Manny Pacquiao punished Oscar De la Hoya for eight rounds on Saturday, his technical knockout triumph over the US superstar underscoring the Filipino icon’s status as the best pound-for-pound fighter in the world.
Pacquiao’s speed and precision were too much for De la Hoya, whose left eye was swelling shut on his battered face as he declined to come out for the ninth round.
The Mexican-American sat quietly on his stool as his corner decided he had taken enough punishment and referee Tony Weeks officially stopped the fight.
With the technical knockout, Pacquiao improved to 48-3 with two drawn and 36 wins inside the distance.
Pacquiao, the reigning World Boxing Council lightweight champion, moved up two weight classes to take the lucrative bout with De la Hoya, a 10-time world champion in six different weight classes who fell to 39-6 with 30 knockouts.
The disparity in size, most obvious in De la Hoya’s 10cm height advantage, proved no handicap for the 29-year-old Pacquiao, who was ahead on all three judges’ scorecards when the fight was halted. Pacquiao was all eagerness from the opening bell, when he raced to the center of the ring buoyed by chants of “Manny! Manny!” from a sizable contingent of Filipino fans at the MGM Grand.
But the famously aggressive Pacquiao also showed shrewd judgment, darting in to land blows while eluding the sluggish-looking De la Hoya.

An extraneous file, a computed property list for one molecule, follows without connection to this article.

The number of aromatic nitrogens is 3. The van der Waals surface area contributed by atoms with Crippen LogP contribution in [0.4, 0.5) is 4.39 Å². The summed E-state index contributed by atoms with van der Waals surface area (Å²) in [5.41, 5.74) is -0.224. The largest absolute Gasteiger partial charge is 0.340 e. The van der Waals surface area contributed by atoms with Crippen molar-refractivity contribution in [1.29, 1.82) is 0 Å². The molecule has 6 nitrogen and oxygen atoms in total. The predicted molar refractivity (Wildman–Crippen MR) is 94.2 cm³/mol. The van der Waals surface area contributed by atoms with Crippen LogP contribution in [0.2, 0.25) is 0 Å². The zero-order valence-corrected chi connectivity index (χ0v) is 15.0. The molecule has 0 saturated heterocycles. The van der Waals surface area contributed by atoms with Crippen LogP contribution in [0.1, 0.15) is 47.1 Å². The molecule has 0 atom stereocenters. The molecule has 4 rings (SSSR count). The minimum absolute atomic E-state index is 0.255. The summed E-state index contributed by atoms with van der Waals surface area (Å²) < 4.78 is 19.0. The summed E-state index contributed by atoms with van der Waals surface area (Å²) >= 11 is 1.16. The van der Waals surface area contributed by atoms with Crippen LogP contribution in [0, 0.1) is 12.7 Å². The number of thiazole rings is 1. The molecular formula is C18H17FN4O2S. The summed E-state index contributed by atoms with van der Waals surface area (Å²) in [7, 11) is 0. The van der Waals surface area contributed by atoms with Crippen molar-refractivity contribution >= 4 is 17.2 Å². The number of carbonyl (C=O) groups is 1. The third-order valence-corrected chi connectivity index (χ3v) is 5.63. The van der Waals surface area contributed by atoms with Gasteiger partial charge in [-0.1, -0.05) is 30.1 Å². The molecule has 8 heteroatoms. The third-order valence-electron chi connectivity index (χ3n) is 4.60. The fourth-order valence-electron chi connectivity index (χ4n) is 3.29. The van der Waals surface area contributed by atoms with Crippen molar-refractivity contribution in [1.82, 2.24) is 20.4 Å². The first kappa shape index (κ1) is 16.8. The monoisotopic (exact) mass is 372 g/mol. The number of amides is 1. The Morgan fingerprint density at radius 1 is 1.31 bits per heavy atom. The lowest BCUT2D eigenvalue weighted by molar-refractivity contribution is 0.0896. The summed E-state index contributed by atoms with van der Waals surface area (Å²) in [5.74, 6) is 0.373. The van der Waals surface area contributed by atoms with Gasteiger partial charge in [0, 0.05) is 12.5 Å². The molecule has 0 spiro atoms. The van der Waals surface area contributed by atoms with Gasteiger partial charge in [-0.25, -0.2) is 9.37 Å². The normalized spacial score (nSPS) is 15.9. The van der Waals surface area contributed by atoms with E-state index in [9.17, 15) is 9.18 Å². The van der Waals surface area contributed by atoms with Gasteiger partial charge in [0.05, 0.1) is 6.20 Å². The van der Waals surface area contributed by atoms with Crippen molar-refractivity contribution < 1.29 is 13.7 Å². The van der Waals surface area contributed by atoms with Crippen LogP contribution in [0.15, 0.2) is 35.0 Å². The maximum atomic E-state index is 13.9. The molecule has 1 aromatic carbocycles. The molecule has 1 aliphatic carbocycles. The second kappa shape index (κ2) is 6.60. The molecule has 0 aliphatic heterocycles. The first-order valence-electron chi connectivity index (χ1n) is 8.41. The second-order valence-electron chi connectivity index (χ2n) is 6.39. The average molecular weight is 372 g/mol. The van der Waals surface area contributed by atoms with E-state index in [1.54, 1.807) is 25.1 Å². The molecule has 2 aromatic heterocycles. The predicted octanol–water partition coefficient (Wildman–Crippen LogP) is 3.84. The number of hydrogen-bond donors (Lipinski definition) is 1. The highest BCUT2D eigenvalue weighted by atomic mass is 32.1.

“That’s what we were working on every day in the gym — speed,” Pacquiao said. “Speed was going to be the key to this fight. I’m not surprised by the result, because I prepared well to control the fight from the beginning. I’m happy that I could give this victory to my country.”
Pacquiao peppered De la Hoya with punches from the first round, landing quick lefts up the middle as he moved in and out at will.
By the seventh round it was all Pacquiao, as he backed De la Hoya into a corner and landed a series of damaging combinations.
De la Hoya seemed unable to launch a punch and merely tried to cover up.
The eighth was more of the same, as Pacquiao handed De la Hoya one of the worst defeats of his career.
Two of the judges gave every round to Pacquiao, while a third gave De la Hoya one round.
De la Hoya, who was at his lightest since 2001, may have been adversely affected by the drop in weight.
“I felt empty, without power,” he said. “I tried to go forward, but Pacquiao’s leg speed and movement didn’t allow me to connect with anything.”
But De la Hoya was full of praise for his tenacious rival.
“Manny Pacquiao is a great fighter,” De la Hoya said. “He deserves all the credit. He fought a great fight. He was the better man.”
At 35, De la Hoya was left pondering his future.
“My heart still wants to fight, that’s for sure,” De la Hoya said in a television interview from the ring. “But when your physical doesn’t respond, what can you do?”
Pacquiao, meanwhile, had nothing to ponder but his next opponent, perhaps light-welterweight draw Ricky Hatton of Britain.
Pacquiao said he would fight whoever promoter Bob Arum put in front of him.
“My job is to train hard and to fight in the ring,” he said. “It’s my promoter’s job to decide who I fight — and I will fight.”